Pew research: Only Gen X recovered lost Great Recession wealth - Kogonuso


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Jul 24, 2018

Pew research: Only Gen X recovered lost Great Recession wealth

Members of Generation X were the only generation to recover wealth lost during the Great Recession, Pew Research Center analysis of Federal Reserve data found.

Gen Xers experienced the greatest decline in home equity and net worth among any generation between 2007 and 2010, but saw the median net worth of their households rise by 115 percent as of 2016 and their home equity levels double since 2010, according to the research.

"Through first-hand experience Gen Xers learned the painful consequences of economic contractions," Pew senior researcher Richard Fry wrote. "At least in terms of wealth, they are now better positioned to weather the next one."

The median net worth of Gen X households declined 38 percent from $63,400 the start of the Great Recession in 2007 to $39,200 in 2010 after it ended and the median home equity of Gen X homeowners dropped 43 percent from $66,000 to $37,600 in the same time period.

During this period members of Generation X were between the ages of 27 and 42, meaning they were newer to the housing market and more likely to buy houses at peak prices and take more mortgage debt to do so, Pew said.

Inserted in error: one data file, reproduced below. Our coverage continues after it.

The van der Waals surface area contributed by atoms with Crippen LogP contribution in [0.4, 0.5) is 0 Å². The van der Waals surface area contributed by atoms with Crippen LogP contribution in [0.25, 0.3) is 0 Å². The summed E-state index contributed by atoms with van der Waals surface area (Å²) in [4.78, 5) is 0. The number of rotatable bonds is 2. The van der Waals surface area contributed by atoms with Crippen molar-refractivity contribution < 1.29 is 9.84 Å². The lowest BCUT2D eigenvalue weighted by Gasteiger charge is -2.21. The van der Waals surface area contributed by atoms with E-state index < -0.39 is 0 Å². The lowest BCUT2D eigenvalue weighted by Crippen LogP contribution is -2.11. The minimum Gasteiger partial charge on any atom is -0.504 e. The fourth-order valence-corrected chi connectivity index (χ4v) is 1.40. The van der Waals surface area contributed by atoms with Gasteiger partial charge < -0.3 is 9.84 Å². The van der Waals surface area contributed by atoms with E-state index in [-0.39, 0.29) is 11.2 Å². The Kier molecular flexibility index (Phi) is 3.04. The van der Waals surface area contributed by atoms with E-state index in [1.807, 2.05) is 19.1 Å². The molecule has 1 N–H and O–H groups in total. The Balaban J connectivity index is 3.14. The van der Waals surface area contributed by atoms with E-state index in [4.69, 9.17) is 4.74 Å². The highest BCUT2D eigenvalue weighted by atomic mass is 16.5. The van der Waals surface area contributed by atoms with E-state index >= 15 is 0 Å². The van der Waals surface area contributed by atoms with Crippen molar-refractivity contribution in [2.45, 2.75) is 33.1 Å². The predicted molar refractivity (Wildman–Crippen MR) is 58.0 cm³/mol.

"About half of the assets they owned were in the value of their primary residence, whereas households headed by a member of the Baby Boom or Silent generation had a higher share of their money in financial assets such as checking or retirement accounts," Fry wrote.

Comparatively Baby Boomers saw their net worth drop 26 percent and their home equity decline by 28 percent, while members of the Silent Generation saw a 14 percent decline in net worth and a 15 decrease in home equity.

Millennials -- the oldest of whom were 26 at the start of the Great Recession -- experienced losses in employment and earnings, but were just beginning to form households and accumulate their own wealth, leaving them with little wealth to lose.

However, a number of factors allowed members of Generation X to fully recover their wealth since the Great Recession. The net worth of an average Gen X household reached $84,200 by 2016, surpassing its pre-Great Recession number of $63,400.

"As of 2016, the median wealth of households headed by Boomers and the Silent Generation remains below 2007 levels, though their household wealth still exceeds that of Gen X," Fry wrote.

Their home equity doubled since 2010 due to lender foreclosures appreciating home values and mortgage modifications and their financial assets assets also nearly doubled from $11,300 in 2010 to $21,600 in 2016, while financial assets for Baby Boomer and Silent Generation Households remained the same.

Additionally, Gen Xers remain in prime working age and their median adjusted household income increased more than 20 percent to $73,200 in 2016.

"Gen X's ability to rebuild its wealth may reflect its relatively robust household income growth since 2010," Fry wrote. "The oldest Gen Xer was 51 as of 2016, meaning that Gen X workers are still approaching their peak earning years. The number of Gen Xers in the labor force has remained stable since 2008, whereas the Boomer and Silent labor force has shrunk through retirements and deaths."

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